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June 2021 Archives

June 4, 2021

Theater News for the Week of June 4th

By Bennett Liebman

Broadway Theater Owner Cited by OSHA in Stagehand's Fatal Fall, https://www.nytimes.com/2021/06/02/theater/death-winter-garden-theater-shubert-organization.html

Shubert Organization Fined Following Death of Stagehand, https://www.broadwayworld.com/article/Shubert-Organization-Fined-Following-Death-of-Stagehand-at-the-Winter-Garden-Theatre-20210602

The heat is on for theater across American to make its comeback pop, https://www.washingtonpost.com/entertainment/theater_dance/britney-shakespeare-nationals/2021/06/03/781ac792-c407-11eb-9a8d-f95d7724967c_story.html

A Chance to Fix the Tonys, and So Many Things to Fix, https://www.nytimes.com/2021/06/02/theater/tony-awards-broadway-fix.html

Some Venue Owners Get a Federal Lifeline. Others Are Told They're Dead, https://www.nytimes.com/2021/06/02/arts/music/shuttered-venue-operators-grants.html

As Grants For Shuttered Venues Trickle Out, Many Owners Are Still Waiting, https://www.npr.org/2021/06/02/1002586773/as-grants-for-shuttered-venues-trickle-out-many-owners-are-still-waiting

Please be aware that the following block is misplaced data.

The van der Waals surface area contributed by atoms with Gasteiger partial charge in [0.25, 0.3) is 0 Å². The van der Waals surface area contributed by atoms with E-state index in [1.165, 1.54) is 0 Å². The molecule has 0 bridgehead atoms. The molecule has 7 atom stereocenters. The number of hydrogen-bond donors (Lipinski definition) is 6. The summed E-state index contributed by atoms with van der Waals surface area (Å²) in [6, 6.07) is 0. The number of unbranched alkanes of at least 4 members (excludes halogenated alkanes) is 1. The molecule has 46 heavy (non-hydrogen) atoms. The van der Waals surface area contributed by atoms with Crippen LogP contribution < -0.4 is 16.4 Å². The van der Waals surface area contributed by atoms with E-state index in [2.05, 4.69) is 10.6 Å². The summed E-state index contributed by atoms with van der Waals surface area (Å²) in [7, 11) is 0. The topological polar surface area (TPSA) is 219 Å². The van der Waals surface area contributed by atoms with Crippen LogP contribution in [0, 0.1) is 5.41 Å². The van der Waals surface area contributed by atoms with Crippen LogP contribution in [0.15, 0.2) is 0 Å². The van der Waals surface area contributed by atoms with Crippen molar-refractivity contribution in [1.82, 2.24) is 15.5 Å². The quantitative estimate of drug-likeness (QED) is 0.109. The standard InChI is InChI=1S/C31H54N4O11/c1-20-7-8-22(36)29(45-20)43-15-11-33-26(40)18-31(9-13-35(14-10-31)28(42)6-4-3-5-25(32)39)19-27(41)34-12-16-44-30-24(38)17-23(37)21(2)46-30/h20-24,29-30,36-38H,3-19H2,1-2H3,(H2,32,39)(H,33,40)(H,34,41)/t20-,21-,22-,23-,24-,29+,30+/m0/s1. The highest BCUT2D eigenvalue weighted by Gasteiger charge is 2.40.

The delay in relief funds is pushing small arts firms to the brink, https://www.crainsnewyork.com/small-business/delay-relief-funds-pushing-small-arts-firms-brink

Broadway's Back But the Audience is Tentative: Except for "Music Man" Ticket Sales Are Slow So Far, Even for "Hamilton", https://www.showbiz411.com/2021/06/04/broadways-back-but-the-audience-is-tentative-except-for-music-man-ticket-sales-are-slow-so-far-even-for-hamilton

As Broadway Goes Live, Smaller Theaters Cling to Life, https://therealdeal.com/2021/06/04/pulling-rabbits-out-of-a-hat-how-nyc-theaters-survived-covid-or-didnt/